Category : Log-end houses
Languages : en
Pages : 130
View: 6897

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In Building a Low Impact Roundhouse, Tony shares his many years of experience, skills, and techniques used to build this unique and affordable low-impact home. Always witty and inspiring, the author explains the process of visualizing and designing a house through to the practical side of lifting the living roof, infilling the walls, laying out rooms, and adding renewable, autonomous technology. Building a Low Impact Roundhouse has become a classic text sold all over the world. Tony's home and lifestyle have attracted much media interest, and he and his partner continue to inspire many individuals and communities to seek out ways of living more sustainably. Now in its third edition, with a fascinating ten-year update including a major new section on the couple's marvelous straw bale den, Tony also includes sections on the physical design, and he writes about the lifestyle required for living in a roundhouse. He offers advice on roofs, floors, walls, compost toilets, wood stoves, kitchens, windows, and planning permission. There are additional photographs of life in and around the dwelling and illustrations from the construction plans for one of the UK's most unique homes. This true and captivating story covers the realizing of a lifetime's dream as well as being a practical how to manual for anyone who loves the idea of low-impact living and wants to self-build an affordable, organic home.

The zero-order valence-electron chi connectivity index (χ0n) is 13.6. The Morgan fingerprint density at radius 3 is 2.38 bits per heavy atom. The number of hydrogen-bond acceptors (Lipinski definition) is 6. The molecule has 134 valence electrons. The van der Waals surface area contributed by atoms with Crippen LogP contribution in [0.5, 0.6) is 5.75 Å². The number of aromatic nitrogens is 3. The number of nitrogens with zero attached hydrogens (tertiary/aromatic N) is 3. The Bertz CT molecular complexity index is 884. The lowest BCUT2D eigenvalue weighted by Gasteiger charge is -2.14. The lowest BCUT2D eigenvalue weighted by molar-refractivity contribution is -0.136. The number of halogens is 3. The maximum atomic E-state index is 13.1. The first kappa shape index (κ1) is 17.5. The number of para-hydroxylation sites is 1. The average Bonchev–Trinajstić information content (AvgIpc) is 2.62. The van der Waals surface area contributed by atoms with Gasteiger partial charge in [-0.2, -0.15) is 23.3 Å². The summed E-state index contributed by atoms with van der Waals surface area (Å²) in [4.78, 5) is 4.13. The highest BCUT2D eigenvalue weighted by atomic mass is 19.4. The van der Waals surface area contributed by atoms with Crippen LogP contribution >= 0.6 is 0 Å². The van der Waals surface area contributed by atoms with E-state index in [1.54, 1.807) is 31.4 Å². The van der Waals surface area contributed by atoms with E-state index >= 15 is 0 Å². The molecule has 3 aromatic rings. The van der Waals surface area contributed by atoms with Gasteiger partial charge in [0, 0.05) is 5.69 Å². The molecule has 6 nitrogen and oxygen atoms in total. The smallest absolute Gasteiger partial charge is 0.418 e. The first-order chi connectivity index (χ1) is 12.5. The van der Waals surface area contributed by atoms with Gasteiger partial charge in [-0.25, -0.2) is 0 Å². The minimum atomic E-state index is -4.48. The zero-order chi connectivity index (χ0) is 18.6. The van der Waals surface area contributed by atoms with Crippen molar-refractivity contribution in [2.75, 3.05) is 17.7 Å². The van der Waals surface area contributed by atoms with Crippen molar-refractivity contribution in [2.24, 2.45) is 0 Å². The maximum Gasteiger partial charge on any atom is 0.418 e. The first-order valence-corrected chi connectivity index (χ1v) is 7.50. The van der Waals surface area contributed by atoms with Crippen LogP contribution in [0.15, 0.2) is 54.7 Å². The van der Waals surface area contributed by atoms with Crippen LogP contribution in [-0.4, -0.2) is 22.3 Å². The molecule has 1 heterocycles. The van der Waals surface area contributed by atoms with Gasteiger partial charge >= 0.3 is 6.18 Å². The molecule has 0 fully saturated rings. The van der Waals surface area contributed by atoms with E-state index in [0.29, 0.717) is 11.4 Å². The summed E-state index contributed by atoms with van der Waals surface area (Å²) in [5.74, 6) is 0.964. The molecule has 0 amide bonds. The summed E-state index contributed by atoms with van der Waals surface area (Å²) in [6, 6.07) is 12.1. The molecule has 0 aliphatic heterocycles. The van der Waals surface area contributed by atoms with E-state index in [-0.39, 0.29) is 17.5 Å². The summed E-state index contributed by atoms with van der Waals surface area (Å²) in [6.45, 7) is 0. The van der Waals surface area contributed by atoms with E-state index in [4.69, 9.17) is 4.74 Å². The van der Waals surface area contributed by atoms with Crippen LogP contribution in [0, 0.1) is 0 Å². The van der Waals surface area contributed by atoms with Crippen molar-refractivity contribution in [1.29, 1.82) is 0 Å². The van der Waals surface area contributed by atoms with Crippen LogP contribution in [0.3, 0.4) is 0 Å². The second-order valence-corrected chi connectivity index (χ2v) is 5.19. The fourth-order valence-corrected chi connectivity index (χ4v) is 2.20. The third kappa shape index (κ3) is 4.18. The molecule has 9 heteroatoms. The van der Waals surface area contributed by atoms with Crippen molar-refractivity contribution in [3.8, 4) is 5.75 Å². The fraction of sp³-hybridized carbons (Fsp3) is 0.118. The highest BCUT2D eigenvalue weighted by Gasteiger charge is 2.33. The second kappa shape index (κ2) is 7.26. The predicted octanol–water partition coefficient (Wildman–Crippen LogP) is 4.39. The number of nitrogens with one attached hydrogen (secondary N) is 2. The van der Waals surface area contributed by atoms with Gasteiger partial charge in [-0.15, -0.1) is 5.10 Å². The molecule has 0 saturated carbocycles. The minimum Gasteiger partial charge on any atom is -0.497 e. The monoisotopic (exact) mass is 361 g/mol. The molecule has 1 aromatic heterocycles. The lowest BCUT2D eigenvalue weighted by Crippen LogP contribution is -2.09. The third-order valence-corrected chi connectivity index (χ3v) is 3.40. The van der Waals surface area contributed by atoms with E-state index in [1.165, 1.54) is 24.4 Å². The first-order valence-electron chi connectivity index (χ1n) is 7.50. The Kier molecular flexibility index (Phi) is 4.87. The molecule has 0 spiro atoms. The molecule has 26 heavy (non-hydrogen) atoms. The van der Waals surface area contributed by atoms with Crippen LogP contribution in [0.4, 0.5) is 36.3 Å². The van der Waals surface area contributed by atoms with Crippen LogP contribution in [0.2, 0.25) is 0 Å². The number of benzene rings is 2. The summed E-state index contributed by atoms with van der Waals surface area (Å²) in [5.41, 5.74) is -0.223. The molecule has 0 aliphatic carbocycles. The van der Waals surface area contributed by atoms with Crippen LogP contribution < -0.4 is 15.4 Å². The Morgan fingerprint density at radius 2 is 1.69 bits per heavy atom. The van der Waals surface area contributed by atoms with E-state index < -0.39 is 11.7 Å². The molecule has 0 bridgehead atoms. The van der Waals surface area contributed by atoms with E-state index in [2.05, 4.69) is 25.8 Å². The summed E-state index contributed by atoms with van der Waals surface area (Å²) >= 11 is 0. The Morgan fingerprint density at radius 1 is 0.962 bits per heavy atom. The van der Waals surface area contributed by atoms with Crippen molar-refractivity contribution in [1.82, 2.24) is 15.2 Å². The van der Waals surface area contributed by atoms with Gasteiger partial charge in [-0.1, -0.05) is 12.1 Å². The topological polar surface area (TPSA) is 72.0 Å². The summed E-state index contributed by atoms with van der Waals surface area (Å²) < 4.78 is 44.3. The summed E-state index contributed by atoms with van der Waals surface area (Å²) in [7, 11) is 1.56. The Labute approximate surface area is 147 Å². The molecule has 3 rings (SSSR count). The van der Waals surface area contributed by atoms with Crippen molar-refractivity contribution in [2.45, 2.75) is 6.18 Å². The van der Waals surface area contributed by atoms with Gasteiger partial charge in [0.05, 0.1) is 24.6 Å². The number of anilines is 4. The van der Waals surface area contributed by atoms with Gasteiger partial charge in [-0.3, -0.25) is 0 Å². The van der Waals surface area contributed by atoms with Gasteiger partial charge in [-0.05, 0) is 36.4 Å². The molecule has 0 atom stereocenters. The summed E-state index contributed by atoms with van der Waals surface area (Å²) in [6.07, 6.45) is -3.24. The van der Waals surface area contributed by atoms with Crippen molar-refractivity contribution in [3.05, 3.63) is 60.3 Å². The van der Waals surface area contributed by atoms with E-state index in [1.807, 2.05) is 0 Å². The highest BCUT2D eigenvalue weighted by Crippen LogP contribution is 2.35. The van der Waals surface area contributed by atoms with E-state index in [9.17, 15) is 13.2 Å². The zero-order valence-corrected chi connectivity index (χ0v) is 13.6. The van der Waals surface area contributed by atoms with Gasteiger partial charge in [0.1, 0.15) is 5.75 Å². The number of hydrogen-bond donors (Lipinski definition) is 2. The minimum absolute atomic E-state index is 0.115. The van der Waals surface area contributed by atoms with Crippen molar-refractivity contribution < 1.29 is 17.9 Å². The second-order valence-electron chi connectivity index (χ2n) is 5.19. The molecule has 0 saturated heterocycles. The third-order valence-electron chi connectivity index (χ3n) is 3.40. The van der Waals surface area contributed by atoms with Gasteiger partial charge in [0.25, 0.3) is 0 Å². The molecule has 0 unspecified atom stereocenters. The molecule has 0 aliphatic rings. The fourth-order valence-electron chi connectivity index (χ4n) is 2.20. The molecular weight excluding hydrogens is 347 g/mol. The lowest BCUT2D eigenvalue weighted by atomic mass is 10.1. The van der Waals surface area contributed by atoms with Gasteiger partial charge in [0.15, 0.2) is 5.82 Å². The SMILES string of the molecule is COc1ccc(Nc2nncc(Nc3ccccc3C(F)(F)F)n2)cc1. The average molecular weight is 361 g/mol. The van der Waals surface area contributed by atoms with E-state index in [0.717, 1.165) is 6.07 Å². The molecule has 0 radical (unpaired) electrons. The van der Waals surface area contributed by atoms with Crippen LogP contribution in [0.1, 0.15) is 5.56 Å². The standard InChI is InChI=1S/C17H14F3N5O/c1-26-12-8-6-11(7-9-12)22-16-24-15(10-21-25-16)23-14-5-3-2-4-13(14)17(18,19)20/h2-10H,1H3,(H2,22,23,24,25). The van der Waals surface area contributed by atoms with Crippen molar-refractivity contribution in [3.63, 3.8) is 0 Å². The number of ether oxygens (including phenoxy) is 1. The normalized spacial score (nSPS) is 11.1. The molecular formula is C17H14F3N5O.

Low Impact Building

Low Impact Building PDF
Author: Tom Woolley
Publisher: John Wiley & Sons
ISBN: 1118524195
Size: 25.15 MB
Format: PDF, ePub, Docs
Category : Architecture
Languages : en
Pages : 256
View: 781